What do I mean—organizing your brain, deep-pressure receptors? What does this have to do with ADHD and sleep? I can explain.
I slept 10 hours the other day—quite unusual for me. Lazing in bed that morning, I contemplated my new mattress topper. Could it be the reason?
Then, I remembered an interview I did many years ago with Patricia Quinn, MD on the topic of ADHD and sleep. She explained how “swaddling” helps babies to go to sleep because it “organizes” their brain:
The tight wrapping provides feedback through their joints; those deep-pressure receptors stimulate the brain and help to organize it.
Perhaps that’s what happened to me. That cushy-but-supportive mattress topper activated my apparently long-neglected “deep-pressure receptors.” That’s certainly how it felt, anyway.
Later, I happened across this intriguing solution for babies whose sleep might benefit the “deep-pressure” this suit provides: It’s called the Magic Merlin, and is available at Amazon.
Multi-Faceted ADHD Sleep Challenges
ADHD-related sleep challenges are many and varied. Being an “early adapter” on this topic, I wrote this blog post from 2009 (ADHD and Sleep: Puzzling the Pieces).
The post drew many comments from adults with ADHD and motivated me to write a few articles. For more than a decade, it’s remained a big topic of discussion in my local Adult ADHD group
As for my good sleep the other night, it’s not ADHD-related per se. But, from my perspective, ADHD is essentially “Extreme Human Syndrome”. That is, there’s nothing about ADHD that isn’t found in the rest of the human population. It’s a matter of degree. So, whether you have ADHD, autism spectrum disorder, sensory processing disorder, or the typical effects of human aging, this “deep-pressure” aspect is worth paying attention to.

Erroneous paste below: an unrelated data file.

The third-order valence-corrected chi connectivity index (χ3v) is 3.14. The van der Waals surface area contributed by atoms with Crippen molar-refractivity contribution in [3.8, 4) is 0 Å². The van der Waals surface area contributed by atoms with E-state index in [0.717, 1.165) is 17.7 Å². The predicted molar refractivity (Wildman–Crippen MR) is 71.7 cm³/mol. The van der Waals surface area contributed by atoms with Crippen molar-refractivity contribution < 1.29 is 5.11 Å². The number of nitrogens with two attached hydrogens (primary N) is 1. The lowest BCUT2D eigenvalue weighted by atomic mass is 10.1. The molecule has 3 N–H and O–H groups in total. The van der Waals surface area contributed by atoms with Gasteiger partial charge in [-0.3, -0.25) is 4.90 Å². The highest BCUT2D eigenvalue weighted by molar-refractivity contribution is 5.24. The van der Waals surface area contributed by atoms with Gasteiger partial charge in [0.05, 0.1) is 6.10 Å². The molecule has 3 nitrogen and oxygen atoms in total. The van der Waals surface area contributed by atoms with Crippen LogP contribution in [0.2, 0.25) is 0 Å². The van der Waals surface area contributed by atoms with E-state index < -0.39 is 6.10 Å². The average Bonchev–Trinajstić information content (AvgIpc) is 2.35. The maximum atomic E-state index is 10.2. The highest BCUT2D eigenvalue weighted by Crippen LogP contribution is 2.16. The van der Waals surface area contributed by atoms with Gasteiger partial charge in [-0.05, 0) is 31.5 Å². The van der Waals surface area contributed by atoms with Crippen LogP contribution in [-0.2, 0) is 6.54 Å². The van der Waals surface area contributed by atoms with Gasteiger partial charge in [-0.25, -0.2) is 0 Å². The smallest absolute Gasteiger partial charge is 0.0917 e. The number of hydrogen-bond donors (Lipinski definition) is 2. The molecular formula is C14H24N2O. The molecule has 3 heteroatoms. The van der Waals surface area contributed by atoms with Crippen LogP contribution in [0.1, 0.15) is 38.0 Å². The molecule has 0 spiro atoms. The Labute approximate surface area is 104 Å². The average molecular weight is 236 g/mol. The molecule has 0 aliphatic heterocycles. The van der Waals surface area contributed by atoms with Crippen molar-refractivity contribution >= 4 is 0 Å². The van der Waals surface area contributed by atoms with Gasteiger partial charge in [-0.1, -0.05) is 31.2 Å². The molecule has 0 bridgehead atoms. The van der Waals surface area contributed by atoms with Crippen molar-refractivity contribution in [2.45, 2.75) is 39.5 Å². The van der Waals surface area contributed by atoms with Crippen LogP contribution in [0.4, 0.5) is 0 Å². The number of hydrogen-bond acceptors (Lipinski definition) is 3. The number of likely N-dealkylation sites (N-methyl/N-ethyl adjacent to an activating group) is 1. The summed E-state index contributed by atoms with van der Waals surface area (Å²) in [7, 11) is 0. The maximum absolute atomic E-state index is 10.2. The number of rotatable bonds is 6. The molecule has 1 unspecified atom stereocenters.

Even though we have a “Sleep Comfort” bed, which my husband likes just fine, I’ve never found it comfortable. Decrease the sleep number, and there’s little support. Crank it up to 100, and this side-sleeper awakens with sore shoulders and hips. Purchasing a twin-size topper, just for my side, seemed the solution.
Organize Your Brain for Sleep
Here’s the thing: My husband seems to get that “deep-pressure receptor” action from piling on the covers. (He emanates heat but it never awakens him. In the warmer months, I actually place ice packs strategically, to displace the heat!)
Many adults with ADHD have told me they will crank up the AC so they can “weight themselves down” with a heavy blanket or quilt. Some parents will use weighted blanket for their children with ADHD and/or autism. This one looks promising. Note, t these blankets typically require hand-washing. Or, you can try making your own:
Not All Mattress Toppers Created Equally
The old memory foam toppers tended to contain heat, making for uncomfortable sleep. And, I must say, this Sleep Comfort bed is hotter than regular beds. But this Novoform foam is allegedly designed to be cooler. I still find it warm but maybe newer versions are better.
The first morning, I did awaken early due to being too hot. But the next night, I simply slept with a lighter blanket—trading the “pressure” from above with one from below—and was fine. That’s the 10-hour sleep night. Felt like I was back in high school!
[advertising; not endorsement] [advertising; not endorsement]
So, are you are one of these people who sleeps better with a heavy blanket but find it too hot—or too costly to pay for the AC? You might want to look into this or similar mattress topper. (I purchased mine at Costco, where you can typically return). In my case at least, it doesn’t seem to matter from which direction the “pressure” is coming: the weight of a blanket or every joint being cradled in the foam.
I would love to hear your questions and solutions around ADHD and Sleep.